All of my recent photography activities have not been exclusively film-oriented, despite the implication of the last post. Something that I have been exploring lately is still-life photography in my makeshift studio in my home’s attic. Still-life photography takes two primary forms – the found still-life and the created or constructed still-life.
The found still-life consists of a scene or tableau as it exists in the environment; it was or is available to be seen and experienced by anyone who encounters it. This could be a flower blooming in the wild, a distinctive arrangement of street objects along a sidewalk, an array of tools or manufacturing materials in a workplace, and so on. The common feature of the found still-life is that the subject matter is as originally found by the photographer. The photographer may then still employ creative lighting and composition, perhaps long exposures, or other techniques, but the scene as originally encountered is not physically altered – it remains as it was naturally found.
The created or constructed still-life, in contrast, features an arrangement of subject matter in a setting that has been built, at least in some degree, by the photographer. This can be fruit arranged in a bowl, tools on workbench, etc.. The key difference from the found still-life is that every aspect of the composition can be dictated by the photographer – the setting, the background, the lighting, the actual subject matter, and the specific composition of every element in the frame. The photographer assumes responsibility for every one of these creative elements, which allows him to emphasize a particular feature of the subject, or to create a specific mood for the image, or to construct an intended metaphor for some idea, cause, or message. In other words, the photographer, and not nature, determines the intent of the image.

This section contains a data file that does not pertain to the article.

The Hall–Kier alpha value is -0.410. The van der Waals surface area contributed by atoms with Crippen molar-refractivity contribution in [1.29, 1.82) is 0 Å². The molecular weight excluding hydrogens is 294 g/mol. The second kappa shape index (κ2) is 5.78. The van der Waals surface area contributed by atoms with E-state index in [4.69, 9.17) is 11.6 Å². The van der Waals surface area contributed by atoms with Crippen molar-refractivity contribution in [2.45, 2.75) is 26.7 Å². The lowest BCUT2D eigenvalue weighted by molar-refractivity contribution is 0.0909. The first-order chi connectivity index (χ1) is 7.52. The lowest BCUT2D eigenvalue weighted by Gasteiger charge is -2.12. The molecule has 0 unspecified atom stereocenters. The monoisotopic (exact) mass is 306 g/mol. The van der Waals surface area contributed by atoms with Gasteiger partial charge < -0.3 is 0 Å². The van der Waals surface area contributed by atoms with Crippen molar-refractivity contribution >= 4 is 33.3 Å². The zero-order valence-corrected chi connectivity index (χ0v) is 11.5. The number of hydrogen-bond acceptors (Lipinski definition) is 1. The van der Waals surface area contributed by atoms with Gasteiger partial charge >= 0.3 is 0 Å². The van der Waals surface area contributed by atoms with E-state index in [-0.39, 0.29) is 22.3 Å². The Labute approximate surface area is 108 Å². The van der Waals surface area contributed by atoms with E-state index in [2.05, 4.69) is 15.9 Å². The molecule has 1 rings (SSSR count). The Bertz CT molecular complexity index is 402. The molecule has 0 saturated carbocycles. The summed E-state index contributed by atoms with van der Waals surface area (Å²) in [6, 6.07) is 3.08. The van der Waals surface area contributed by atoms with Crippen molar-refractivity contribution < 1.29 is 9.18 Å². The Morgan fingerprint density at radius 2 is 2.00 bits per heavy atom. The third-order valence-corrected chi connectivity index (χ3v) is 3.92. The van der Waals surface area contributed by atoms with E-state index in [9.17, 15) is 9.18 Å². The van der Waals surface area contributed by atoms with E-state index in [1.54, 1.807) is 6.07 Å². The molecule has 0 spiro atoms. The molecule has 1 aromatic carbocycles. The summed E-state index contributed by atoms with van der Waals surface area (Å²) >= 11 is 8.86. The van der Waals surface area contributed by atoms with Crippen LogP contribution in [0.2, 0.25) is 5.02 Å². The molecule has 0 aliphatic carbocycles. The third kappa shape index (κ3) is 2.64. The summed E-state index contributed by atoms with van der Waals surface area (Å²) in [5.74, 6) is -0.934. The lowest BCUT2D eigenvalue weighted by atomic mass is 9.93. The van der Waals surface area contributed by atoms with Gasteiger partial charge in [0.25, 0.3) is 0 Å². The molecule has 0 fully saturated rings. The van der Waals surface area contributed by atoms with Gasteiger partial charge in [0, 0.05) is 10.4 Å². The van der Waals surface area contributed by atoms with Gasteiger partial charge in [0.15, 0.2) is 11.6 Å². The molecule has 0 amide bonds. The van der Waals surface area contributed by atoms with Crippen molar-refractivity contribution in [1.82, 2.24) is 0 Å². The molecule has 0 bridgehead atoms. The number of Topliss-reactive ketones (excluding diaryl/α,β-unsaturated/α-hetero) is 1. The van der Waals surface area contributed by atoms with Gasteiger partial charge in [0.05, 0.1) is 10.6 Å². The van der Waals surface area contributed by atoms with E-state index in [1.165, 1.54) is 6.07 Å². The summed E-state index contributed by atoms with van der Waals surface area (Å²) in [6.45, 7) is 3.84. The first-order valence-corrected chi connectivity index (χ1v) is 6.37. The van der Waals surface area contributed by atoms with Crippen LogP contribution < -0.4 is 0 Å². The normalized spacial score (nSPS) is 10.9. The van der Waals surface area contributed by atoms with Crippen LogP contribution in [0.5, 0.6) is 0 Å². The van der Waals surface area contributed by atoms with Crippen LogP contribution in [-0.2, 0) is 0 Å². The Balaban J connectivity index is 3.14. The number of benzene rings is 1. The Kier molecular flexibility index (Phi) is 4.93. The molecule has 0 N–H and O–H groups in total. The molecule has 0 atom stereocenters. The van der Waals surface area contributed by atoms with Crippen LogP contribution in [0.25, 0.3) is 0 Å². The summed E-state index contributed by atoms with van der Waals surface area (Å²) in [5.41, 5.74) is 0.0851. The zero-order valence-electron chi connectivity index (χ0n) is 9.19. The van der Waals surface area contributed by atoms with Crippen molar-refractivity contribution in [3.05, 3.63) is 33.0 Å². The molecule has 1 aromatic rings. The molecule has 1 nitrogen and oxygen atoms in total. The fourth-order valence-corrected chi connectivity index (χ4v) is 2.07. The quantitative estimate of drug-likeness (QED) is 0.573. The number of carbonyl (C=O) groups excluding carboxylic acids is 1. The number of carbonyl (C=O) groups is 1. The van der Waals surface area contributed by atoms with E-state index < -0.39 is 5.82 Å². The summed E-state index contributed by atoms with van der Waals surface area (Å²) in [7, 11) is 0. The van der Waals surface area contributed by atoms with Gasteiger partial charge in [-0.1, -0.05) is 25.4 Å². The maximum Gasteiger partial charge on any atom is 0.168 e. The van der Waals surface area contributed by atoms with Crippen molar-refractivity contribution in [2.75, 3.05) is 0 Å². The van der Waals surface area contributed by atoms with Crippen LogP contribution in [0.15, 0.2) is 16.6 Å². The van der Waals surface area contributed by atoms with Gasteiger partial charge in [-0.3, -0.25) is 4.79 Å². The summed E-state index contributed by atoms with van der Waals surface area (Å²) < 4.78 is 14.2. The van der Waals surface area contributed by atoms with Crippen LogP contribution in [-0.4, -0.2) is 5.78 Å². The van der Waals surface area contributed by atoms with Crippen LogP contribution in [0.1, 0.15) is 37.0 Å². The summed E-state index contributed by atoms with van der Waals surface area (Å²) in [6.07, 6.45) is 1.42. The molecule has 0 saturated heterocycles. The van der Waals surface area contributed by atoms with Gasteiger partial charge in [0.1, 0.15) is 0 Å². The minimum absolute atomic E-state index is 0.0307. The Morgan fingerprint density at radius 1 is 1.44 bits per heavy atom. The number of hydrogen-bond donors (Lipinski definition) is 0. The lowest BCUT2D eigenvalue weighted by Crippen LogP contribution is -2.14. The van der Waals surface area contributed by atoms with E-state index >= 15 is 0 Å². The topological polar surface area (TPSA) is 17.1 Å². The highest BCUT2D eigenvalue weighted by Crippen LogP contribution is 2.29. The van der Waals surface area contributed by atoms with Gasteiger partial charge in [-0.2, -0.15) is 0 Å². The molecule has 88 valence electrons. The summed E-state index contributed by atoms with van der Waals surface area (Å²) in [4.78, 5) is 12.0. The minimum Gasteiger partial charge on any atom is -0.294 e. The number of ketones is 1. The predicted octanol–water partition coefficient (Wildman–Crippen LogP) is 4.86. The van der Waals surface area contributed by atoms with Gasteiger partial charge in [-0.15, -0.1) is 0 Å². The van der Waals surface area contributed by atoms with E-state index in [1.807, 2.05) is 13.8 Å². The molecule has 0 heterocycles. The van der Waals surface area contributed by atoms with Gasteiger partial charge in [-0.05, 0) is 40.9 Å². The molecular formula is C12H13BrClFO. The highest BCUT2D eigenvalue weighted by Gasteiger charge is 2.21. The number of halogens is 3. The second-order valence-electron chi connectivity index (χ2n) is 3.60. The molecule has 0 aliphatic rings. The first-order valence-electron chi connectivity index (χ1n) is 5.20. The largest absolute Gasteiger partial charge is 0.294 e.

I have been exploring the created still-life, for two main purposes. The first is that it compels me to develop a concept of what I want to shoot – more than just pre-visualization as described by Ansel Adams, I need to create from scratch an idea of an image, determine the purpose or message of that image, gather the requisite elements of subject matter and setting to best render the image, and then employ appropriate techniques to capture the image as envisioned. I am pursuing this approach to drive more intent into my work, as opposed to just “wandering around” and hoping to stumble upon something inspirational to photograph. The second purpose of the still-life exercise is to broaden my photographic skills in areas that I am not particularly strong. In particular I am trying to advance my photographic lighting skill set, to include natural light, reflectors, flash, and continuous light. A specific technique I am exploring is light painting – not the type where a in-frame moving light source draws an illuminated line in a long exposure image, but rather where a off-camera light source is selectively used in a long exposure to apply light in a very specific manner and direction to a subject. An outstanding practitioner and teacher of this form of light painting is Harold Ross, whose portfolio and tutorials can be found at his website.
This is has been an enjoyable exercise for me, using my Fuji XT-1 digital camera. Attached are a few images that I have created using these techniques. I intend to explore this further in the future, and will share any developments or lessons learned as I go. In the meanwhile, I encourage you to also explore still-life photography to perhaps bring more intent into your own work, or to develop a particular photographic skill or technique that you wish to better learn.